Ok, I will have to do a bit more research. Atleast the food I have her on now is much better than the crap she was on. Thank you for all your help, I really do appreciate it. This all just seems so overwhelming, but I so want to do the right thing for my baby. I am so glad I found this site and you are all so polite (compared to another forum where I more or less got yelled at for asking an off topic question). Thank you so much, again, for your help!
Have a great evening!April 18, 2013 at 2:38 pm #16438
I was just looking at the DinOvite site, that you mentioned, and they have a recipe on there, with a video, for Homemade Dog food. What do you think about feeding just this as a primary diet? Would my dog be getting everything she needs in that diet? & I wondered why they used hard-boiled eggs and not raw eggs in that recipe. Can I get your thoughts on all this, and anyone else’s, if you don’t mind? Thanks in advance!
Oh, and what modifications would you make to make it better?April 18, 2013 at 8:12 pm #16441
I use it in rotation, it is heavy with flax seed, so I don’t like the idea of using it all the time. When I use it, I use 9 lbs of ground meat(sometimes I use turkey and pork) and 1 lbs of organs. I add 4 0z. of apple cider vinegar. You can mix it without the eggs and then add eggs when you are ready to feed it if you want to leave the eggs raw. It doesn’t mix and store well with raw eggs.April 19, 2013 at 2:34 pm #16449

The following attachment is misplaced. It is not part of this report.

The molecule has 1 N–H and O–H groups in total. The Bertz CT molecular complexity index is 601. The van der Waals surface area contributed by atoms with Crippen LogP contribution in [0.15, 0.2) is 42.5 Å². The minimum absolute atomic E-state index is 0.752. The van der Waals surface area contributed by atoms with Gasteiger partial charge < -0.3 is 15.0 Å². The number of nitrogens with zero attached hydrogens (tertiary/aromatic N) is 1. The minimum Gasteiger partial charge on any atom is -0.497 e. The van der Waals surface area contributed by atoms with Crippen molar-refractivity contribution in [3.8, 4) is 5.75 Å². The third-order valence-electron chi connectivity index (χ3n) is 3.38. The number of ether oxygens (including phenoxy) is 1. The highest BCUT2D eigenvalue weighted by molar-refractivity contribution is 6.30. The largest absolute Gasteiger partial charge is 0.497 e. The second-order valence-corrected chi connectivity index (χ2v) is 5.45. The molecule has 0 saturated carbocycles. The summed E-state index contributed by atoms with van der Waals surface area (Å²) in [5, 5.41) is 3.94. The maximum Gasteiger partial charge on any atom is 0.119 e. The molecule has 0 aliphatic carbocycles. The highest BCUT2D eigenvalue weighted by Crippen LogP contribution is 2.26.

Ok, thank you, once again, for all your help!April 20, 2013 at 8:19 pm #16492
Hi again! I have another question, for anyone that feels like answering. I currently feed my dog Nature’s Variety Instinct grain free kibble in the morning. In the evening I feed her Deli Fresh by Fresh pet. My question is if I were to switch one of her meals for either Primal Raw frozen or Nature’s Variety Raw, which one do you think I should I eliminate? I still don’t feel comfortable switching to all raw, so I figured atleast this is a start. Thanks in advance.April 21, 2013 at 5:29 am #16493
Hi Cyndi –
If you can afford it, I would eliminate the kibble. Deli Fresh is much more species-appropriate than kibble (even though NV is a high quality kibble). If you check out this website Dr. Goldstein ranks foods in terms of healthiest to least healthiest: drmarty.com/feeding.htmApril 21, 2013 at 6:23 am #16494
I agree with HDM.